[Show abstract][Hide abstract] ABSTRACT: Pattern recognition receptors (PRRs) are part of the innate immune response and were originally discovered for their role in recognizing pathogens by ligating specific pathogen associated molecular patterns (PAMPs) expressed by microbes. Now the role of PRRs in sterile inflammation is also appreciated, responding to endogenous stimuli referred to as “damage associated molecular patterns” (DAMPs) instead of PAMPs. The main families of PRRs include Toll-like receptors (TLRs), Nod-like receptors (NLRs), RIG-like receptors (RLRs), AIM2-like receptors (ALRs), and C-type lectin receptors. Broad expression of these PRRs in the CNS and the release of DAMPs in and around sites of injury suggest an important role for these receptor families in mediating post-injury inflammation. Considerable data now show that PRRs are among the first responders to CNS injury and activation of these receptors on microglia, neurons, and astrocytes triggers an innate immune response in the brain and spinal cord. Here we discuss how the various PRR families are activated and can influence injury and repair processes following CNS injury.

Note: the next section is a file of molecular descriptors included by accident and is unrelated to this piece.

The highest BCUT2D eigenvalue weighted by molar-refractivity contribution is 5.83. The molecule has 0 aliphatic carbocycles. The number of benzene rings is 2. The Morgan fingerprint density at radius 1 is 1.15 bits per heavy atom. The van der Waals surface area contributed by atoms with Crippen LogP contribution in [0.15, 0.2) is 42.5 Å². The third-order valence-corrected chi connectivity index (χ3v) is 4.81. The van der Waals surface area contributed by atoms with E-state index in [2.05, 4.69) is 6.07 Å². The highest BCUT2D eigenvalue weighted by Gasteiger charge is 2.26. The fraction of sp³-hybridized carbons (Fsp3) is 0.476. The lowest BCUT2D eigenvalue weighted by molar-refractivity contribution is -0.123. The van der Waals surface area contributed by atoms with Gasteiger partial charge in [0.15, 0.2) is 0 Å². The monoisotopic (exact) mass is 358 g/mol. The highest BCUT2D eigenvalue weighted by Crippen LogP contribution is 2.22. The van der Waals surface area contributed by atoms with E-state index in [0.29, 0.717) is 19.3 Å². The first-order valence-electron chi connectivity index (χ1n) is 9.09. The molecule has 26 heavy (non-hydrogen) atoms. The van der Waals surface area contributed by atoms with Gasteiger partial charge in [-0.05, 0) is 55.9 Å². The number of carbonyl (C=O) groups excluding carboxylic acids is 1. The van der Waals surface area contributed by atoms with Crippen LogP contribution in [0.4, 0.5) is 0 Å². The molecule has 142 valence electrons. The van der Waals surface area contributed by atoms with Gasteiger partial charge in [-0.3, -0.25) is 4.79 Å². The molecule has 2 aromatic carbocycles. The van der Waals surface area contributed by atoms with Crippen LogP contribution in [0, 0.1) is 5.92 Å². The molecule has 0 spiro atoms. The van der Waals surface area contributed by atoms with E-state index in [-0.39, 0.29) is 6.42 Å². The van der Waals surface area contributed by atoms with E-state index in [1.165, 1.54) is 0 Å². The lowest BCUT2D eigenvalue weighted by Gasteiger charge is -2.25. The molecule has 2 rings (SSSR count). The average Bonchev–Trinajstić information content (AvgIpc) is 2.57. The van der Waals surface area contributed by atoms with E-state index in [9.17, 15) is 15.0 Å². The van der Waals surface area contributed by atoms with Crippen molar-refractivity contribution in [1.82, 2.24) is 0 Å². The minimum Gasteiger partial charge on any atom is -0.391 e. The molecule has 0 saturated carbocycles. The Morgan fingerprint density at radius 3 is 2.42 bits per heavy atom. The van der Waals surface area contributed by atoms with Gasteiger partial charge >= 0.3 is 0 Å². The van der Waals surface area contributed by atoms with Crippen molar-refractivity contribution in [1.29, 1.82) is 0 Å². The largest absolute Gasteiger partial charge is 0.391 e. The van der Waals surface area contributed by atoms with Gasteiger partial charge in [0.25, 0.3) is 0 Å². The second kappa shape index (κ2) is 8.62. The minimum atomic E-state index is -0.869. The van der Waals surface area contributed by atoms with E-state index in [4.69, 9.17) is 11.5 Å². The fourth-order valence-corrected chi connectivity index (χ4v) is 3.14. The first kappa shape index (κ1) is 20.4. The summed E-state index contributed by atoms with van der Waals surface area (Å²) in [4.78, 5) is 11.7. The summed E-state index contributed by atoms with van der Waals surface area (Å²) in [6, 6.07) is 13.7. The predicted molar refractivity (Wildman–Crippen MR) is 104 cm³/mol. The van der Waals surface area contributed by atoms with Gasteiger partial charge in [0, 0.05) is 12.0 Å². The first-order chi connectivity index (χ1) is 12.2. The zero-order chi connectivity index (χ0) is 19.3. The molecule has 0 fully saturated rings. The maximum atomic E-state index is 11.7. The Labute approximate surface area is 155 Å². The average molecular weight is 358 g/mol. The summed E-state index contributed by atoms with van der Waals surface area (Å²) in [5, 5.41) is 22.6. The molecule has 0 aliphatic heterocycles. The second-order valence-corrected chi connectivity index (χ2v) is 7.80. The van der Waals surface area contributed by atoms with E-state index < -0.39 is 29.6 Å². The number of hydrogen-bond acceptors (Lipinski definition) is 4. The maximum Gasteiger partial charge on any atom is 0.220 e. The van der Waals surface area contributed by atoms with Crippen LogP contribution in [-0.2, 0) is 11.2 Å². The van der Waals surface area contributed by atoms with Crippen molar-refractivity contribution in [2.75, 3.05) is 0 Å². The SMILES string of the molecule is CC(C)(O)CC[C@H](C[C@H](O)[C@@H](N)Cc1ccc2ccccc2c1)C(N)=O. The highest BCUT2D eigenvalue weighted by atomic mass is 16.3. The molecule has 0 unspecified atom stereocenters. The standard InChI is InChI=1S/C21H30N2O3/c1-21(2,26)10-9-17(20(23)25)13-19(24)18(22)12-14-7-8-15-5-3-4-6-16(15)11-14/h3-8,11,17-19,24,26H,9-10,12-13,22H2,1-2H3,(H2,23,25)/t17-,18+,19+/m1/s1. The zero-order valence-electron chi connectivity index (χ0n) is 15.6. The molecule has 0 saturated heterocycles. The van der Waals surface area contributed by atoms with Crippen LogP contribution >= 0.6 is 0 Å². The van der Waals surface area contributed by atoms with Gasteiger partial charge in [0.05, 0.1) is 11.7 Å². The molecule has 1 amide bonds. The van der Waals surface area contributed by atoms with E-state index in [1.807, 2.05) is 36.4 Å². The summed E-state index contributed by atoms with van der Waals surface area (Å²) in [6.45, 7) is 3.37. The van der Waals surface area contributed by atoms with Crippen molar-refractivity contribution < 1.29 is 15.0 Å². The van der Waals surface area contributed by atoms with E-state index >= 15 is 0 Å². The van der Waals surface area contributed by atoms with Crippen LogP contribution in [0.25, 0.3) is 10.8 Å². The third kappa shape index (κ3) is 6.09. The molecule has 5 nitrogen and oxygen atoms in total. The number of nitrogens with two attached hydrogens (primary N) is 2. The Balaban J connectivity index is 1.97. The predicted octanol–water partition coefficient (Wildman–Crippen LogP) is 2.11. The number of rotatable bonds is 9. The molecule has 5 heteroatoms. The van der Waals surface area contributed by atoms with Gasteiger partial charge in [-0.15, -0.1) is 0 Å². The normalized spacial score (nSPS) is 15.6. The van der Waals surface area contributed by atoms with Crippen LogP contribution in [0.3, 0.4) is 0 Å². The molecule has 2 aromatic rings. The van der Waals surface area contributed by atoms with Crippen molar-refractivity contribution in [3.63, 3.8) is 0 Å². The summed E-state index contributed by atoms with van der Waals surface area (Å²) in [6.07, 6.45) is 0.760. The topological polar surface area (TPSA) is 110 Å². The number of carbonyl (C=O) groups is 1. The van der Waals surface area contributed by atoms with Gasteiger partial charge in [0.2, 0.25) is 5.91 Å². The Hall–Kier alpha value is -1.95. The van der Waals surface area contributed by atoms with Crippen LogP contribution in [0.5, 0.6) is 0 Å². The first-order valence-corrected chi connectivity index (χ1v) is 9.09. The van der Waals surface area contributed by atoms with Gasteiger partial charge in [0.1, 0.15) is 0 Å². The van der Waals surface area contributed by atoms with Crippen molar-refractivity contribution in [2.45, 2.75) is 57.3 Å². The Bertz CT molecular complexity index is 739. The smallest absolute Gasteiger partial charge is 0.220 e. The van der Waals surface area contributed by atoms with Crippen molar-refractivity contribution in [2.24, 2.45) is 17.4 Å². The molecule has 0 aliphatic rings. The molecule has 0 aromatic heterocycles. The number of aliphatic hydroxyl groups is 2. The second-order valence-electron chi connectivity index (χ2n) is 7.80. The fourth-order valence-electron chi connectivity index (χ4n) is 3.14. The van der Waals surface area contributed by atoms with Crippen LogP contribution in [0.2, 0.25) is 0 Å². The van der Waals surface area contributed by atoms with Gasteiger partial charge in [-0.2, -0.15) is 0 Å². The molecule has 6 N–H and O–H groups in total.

[Show abstract][Hide abstract] ABSTRACT: Protein quality control is essential in all organisms and regulated by the proteostasis network (PN) and cell stress response pathways that maintain a functional proteome to promote cellular health. In this review, we describe how metazoans employ multiple modes of cell-nonautonomous signaling across tissues to integrate and transmit the heat-shock response (HSR) for balanced expression of molecular chaperones. The HSR and other cell stress responses such as the unfolded protein response (UPR) can function autonomously in single-cell eukaryotes and tissue culture cells; however, within the context of a multicellular animal, the PN is regulated by cell-nonautonomous signaling through specific sensory neurons and by the process of transcellular chaperone signaling. These newly identified forms of stress signaling control the PN between neurons and nonneuronal somatic tissues to achieve balanced tissue expression of chaperones in response to environmental stress and to ensure that metastable aggregation-prone proteins expressed within any single tissue do not generate local proteotoxic risk. Transcellular chaperone signaling leads to the compensatory expression of chaperones in other somatic tissues of the animal, perhaps preventing the spread of proteotoxic damage. Thus, communication between subcellular compartments and across different cells and tissues maintains proteostasis when challenged by acute stress and upon chronic expression of metastable proteins. We propose that transcellular chaperone signaling provides a critical control step for the PN to maintain cellular and organismal health span.